As evacuations are lifted in Calistoga, some remain on edge: ‘We’re still not not out of the woods’
Things went too bad too fast with the wine country fires for Mark Skinner to think he can relax now that evacuation orders in Calistoga have been lifted.
All he has to do is face southwest and point.
In the distance — but not that far away — smoke continues to rise as stubborn flames burn through the forest separating Sonoma and Napa counties.
His home, on the outskirts of Calistoga off Petrified Forest Road and Sharp Road, was less than 200 yards from the Tubbs fire on Oct. 8. The wildfire has scorched 36,390 acres and killed at least 22 people.
Like so many others in wine country that night, Skinner and his family didn’t hesitate to flee as the red glow approached and black smoke smothered their property.
Friends in Napa Valley called him frantically: “Hey, you’ve got to get out of there!”
So he woke up his wife and son, scooped up his 17-year-old Jack Russell terrier, Skitch, and fled.
“Everyone says embers were flying. There were branches on fire, flying through the air,” said Skinner, the general manager of Calistoga’s Von Strasser Winery.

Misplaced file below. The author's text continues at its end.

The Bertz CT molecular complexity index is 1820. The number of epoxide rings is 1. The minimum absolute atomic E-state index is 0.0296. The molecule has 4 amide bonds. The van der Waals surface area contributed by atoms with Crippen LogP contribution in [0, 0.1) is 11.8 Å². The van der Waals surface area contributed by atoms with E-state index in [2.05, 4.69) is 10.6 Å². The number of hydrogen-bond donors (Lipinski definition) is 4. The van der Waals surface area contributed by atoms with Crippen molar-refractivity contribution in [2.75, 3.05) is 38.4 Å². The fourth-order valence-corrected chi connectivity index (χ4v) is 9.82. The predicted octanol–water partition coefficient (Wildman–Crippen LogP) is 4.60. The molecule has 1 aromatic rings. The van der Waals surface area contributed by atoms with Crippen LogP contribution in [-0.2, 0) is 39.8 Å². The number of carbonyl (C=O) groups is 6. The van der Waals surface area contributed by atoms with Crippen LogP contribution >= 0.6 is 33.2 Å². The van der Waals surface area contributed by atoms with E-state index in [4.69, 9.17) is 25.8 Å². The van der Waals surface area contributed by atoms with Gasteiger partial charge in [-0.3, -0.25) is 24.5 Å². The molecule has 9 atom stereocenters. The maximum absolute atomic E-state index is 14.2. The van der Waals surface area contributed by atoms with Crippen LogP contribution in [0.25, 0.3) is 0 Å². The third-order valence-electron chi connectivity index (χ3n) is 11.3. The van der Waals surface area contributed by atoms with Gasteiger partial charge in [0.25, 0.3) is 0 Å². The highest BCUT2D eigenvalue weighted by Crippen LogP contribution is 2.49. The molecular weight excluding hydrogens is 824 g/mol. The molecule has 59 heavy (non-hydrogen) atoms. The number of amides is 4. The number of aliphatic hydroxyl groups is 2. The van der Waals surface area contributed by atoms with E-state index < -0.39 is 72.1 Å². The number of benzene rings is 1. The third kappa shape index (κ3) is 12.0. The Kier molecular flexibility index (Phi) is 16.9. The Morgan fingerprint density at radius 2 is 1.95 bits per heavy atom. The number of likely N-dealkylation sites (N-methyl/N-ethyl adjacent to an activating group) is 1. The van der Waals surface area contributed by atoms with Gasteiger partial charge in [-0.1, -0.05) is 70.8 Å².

They sped down to the winery in north Napa Valley.
“That first night the wind, smacking against the house,” said Nick Skinner, Mark’s son. “You could feel it hit the house.”
They stayed in the winery offices until Wednesday and tried to sleep on the floor. But then all of Calistoga was evacuated.
“There’s a point where you’re just numb. I don’t know what to do,” Nick Skinner said.
The evacuations were finally lifted Sunday, and officials said all homes in Calistoga were spared. As of Monday afternoon, the Tubbs fire was 70% contained.
Though Napa County officials say all of Calistoga is open to residents, the Skinners, who live just feet from the fire’s extinguished perimeter, say roads leading to home are still blocked.
On Monday afternoon, Skinner and his son arrived at their winery to prepare to reopen it. They’ll open the tasting room Tuesday but don’t know if they’ll have customers.
A hotel around the corner from the winery, typically booked solid this time of year, was almost completely vacant.
“It’s going to take some time for us to recover economically,” Nick Skinner said. “Luckily, 90% of our vineyards have already been harvested.”
His father, wearing jeans and a Golden State Warriors T-shirt because it “was the last one in the suitcase,” has been keeping tabs on his home through Calistoga officials and firefighters stationed nearby.
He’s thankful that his home survived, but remains wary of the blaze.
“It’s still moving north,” he said. “We’re still not not out of the woods where we live.”
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